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Fighting progressive discipline abuses for union workers

On Behalf of | May 4, 2023 | Union Representation |

Organized employees have more leverage in the workplace than those who interact with an employer independently. Collectively, workers can influence the culture at a company and demand better work conditions and compensation. Sometimes, the advocacy that unionized workers require isn’t support during contract negotiations but rather protection when employers take inappropriate steps against them.

Unions often serve a key role in protecting those who face wrongful discharge from their position at a company. Companies sometimes fire people with little warning, which can sometimes lead to claims related to wrongful termination. While there may be a paper trail established through a progressive discipline policy to justify a firing, it may still be a violation of someone’s rights.

Although solitary employees might struggle to push back against wrongful termination if it involves progressive discipline, unions are generally in a better position to hold employers accountable.

How companies abuse progressive discipline

The practice of documenting disciplinary issues arose in part because employers discriminated against workers or retaliated against them by firing them. The workers wronged by such behavior brought lawsuits and won, so companies began implementing progressive discipline strategies to protect themselves.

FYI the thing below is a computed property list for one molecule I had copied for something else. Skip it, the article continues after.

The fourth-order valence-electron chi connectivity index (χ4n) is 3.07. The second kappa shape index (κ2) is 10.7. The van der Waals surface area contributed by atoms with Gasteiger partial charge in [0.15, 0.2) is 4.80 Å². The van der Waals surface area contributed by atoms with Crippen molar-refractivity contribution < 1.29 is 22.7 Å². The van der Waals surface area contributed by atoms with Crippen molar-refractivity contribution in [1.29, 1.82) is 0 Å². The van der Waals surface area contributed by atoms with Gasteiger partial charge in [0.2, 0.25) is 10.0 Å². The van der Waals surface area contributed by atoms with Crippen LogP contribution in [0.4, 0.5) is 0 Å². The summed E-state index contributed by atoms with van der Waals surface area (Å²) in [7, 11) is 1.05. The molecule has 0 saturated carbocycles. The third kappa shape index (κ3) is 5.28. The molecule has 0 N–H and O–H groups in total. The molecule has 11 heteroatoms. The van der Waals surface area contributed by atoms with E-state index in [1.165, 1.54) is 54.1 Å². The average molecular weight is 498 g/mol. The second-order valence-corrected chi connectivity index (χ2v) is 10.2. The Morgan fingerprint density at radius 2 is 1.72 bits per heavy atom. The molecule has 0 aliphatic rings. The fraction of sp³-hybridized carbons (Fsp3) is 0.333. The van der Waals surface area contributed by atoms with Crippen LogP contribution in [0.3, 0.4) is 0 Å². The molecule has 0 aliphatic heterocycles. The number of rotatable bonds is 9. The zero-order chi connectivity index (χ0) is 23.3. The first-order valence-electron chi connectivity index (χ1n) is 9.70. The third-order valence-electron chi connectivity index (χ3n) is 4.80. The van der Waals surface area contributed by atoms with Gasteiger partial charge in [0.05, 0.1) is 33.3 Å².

Unfortunately, they are also very easy for people in management or human resources to abuse. Examples of inappropriate progressive discipline might include selective enforcement of rules by writing up only certain people while letting others get away with the same misconduct or taking issue with someone’s work performance and demanding improvements when they do their job the same as their coworkers or have previously received positive reviews for the same performance.

Proving employer misconduct can be a challenge

Especially if an organization is taking the steps of creating a questionable paper trail to cover its tracks legally, the workers harmed by the company’s misconduct may have an uphill battle when preparing for civil court. Workers and even union representatives may struggle to properly research the case and develop a claim against the business without professional support. Still, holding organizations accountable for the abuses of systems meant to protect employees is part of what a union must do for its members.

Seeking legal guidance and fighting back when employers use systems intended to prevent workplace abuses to cover up misconduct is one of many ways that unions can help protect their members.